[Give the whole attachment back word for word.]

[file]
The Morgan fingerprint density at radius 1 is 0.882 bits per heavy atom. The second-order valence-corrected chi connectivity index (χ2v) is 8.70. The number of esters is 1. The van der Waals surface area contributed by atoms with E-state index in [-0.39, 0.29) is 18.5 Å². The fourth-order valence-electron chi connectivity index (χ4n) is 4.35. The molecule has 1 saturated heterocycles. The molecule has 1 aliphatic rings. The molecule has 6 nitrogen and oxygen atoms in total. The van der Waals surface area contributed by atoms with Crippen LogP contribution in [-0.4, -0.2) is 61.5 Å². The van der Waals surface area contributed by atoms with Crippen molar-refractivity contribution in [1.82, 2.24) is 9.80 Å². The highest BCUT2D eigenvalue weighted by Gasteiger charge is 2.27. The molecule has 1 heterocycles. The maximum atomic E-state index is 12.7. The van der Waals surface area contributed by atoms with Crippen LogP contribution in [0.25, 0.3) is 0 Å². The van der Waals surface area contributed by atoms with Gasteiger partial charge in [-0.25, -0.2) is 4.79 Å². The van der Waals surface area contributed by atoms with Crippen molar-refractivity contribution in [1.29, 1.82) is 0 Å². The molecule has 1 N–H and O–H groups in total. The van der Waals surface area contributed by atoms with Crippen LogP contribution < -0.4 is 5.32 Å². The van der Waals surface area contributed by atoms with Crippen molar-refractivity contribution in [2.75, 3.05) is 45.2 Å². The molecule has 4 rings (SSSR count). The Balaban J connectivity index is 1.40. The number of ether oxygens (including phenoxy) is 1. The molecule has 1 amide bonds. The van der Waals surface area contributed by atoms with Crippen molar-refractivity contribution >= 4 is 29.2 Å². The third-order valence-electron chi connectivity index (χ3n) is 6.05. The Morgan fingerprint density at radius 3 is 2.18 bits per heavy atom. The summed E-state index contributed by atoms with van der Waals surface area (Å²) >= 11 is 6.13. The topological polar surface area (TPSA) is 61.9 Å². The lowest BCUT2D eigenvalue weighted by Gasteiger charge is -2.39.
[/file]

The Morgan fingerprint density at radius 1 is 0.882 bits per heavy atom. The second-order valence-corrected chi connectivity index (χ2v) is 8.70. The number of esters is 1. The van der Waals surface area contributed by atoms with E-state index in [-0.39, 0.29) is 18.5 Å². The fourth-order valence-electron chi connectivity index (χ4n) is 4.35. The molecule has 1 saturated heterocycles. The molecule has 1 aliphatic rings. The molecule has 6 nitrogen and oxygen atoms in total. The van der Waals surface area contributed by atoms with Crippen LogP contribution in [-0.4, -0.2) is 61.5 Å². The van der Waals surface area contributed by atoms with Crippen molar-refractivity contribution in [1.82, 2.24) is 9.80 Å². The highest BCUT2D eigenvalue weighted by Gasteiger charge is 2.27. The molecule has 1 heterocycles. The maximum atomic E-state index is 12.7. The van der Waals surface area contributed by atoms with Crippen LogP contribution in [0.25, 0.3) is 0 Å². The van der Waals surface area contributed by atoms with Gasteiger partial charge in [-0.25, -0.2) is 4.79 Å². The van der Waals surface area contributed by atoms with Crippen molar-refractivity contribution in [1.29, 1.82) is 0 Å². The molecule has 1 N–H and O–H groups in total. The van der Waals surface area contributed by atoms with Crippen LogP contribution < -0.4 is 5.32 Å². The van der Waals surface area contributed by atoms with Crippen molar-refractivity contribution in [2.75, 3.05) is 45.2 Å². The molecule has 4 rings (SSSR count). The Balaban J connectivity index is 1.40. The number of ether oxygens (including phenoxy) is 1. The molecule has 1 amide bonds. The van der Waals surface area contributed by atoms with Crippen molar-refractivity contribution >= 4 is 29.2 Å². The third-order valence-electron chi connectivity index (χ3n) is 6.05. The Morgan fingerprint density at radius 3 is 2.18 bits per heavy atom. The summed E-state index contributed by atoms with van der Waals surface area (Å²) >= 11 is 6.13. The topological polar surface area (TPSA) is 61.9 Å². The lowest BCUT2D eigenvalue weighted by Gasteiger charge is -2.39.